I agree that the post seems somewhat over-the-top and reactionary. I think a lot of fair and sensible points, especially with regard to courtesy, were lumped in with some more extreme ones. I also think there’s a real missed opportunity to discuss some insidious marketing/body policing issues associated with scented products. If nothing else, it would have connected the more personal subject matter to the larger issue of feminism, which may have made the topic more easy to relate to, especially on “one of the oldest feminist blogs online.”

  88. July 20, 2012 at 4:56 pm

    Telling asthmatics and anyone else made really ill by certain substances that they’ve no right to infringe on your right to reek like a branch of The Perfume Shop, because “Wah wah, overreaction, stop whining”, is shitty beyond belief. It makes a bottle of Summer’s Eve. not look like a douche in comparison.

    Partial, that is SO scent-ist of you! Just because you don’t stink so bad you need to douse yourself with a bottle of perfume doesn’t mean there’s something wrong with those who do. Your attitude reeks of superiority.

  89. pheenobarbidoll
    July 20, 2012 at 4:59 pm

    I dread having to buy certain things in the grocery store. The detergent aisle kills me. I don’t have to have unscented detergent, because ONE soft smell is ok, but an aisle of it is migraine city. Same with air fresheners. If it has vanilla in it, I will be puking and in pain in half an hour, guaranteed. And every goddamn thing has to have fucking vanilla in it. Jasmine, lavender and overly floral scents are also horrible. Lemon can do it and that godawful orange scent of cleaners makes me want to die.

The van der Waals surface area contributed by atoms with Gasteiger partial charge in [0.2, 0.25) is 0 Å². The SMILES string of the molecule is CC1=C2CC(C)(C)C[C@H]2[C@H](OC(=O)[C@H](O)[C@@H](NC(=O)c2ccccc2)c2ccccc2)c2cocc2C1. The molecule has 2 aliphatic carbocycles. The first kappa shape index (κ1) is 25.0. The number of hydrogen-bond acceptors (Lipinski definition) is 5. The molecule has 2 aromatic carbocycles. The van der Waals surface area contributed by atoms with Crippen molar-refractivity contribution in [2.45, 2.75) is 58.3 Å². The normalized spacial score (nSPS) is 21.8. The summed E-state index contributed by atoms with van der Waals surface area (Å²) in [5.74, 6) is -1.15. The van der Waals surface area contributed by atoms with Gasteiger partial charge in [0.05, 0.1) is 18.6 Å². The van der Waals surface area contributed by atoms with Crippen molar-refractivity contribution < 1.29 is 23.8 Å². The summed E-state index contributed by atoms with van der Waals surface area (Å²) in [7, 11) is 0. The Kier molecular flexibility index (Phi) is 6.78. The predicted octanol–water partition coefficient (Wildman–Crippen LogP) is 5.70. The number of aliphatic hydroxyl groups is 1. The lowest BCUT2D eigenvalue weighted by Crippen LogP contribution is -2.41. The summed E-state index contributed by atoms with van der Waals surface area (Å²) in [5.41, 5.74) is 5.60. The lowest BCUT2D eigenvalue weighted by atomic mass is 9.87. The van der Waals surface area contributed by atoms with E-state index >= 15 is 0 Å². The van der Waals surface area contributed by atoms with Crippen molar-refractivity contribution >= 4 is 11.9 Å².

There is no perfume or man’s cologne that isn’t bad. And male deoderant is the worst.

    I don’t expect a scent free world, but there are sooo freakin many even cutting down on a few would be nice.

  90. pheenobarbidoll
    July 20, 2012 at 5:00 pm

    Also- “Fresh Linen” anything needs to die in a fucking fire.

  91. minerva-gwen
    July 20, 2012 at 5:05 pm

    I am absolutely not being sarcastic. I meant every word.
    If i am harming someone by speaking too loudly, they have every right to make me shut up, even if it means breaking my jaw or cutting out my tongue. There are no limits on what should be done to protect yourself.
    I don’t use aromatherapy in my own home if i may leave the house later. i bang my head et c. so i won’t risk hurting someone else.
    Why would anyone object to demands that others euthanize their pets, destroy their property, violate their beliefs, if that’s what if takes to preserve your own life? How can you justify allowing such frivolous garbage if if hurts you? Everyone should be
    able to do these things without ableist whining.I would.

  92. minerva-gwen
    July 20, 2012 at 5:11 pm

    I have. Well, i let my own heath be permanently damaged and lost things i still mourn.

  93. LMM
    July 20, 2012 at 5:34 pm

    @86: Some of my biggest triggers are synthetic esters derived from petroleum. (I’m also allergic to some perfectly natural esters, but most of those do not cause me to stop breathing, so I must conclude that there is in fact a chemical difference)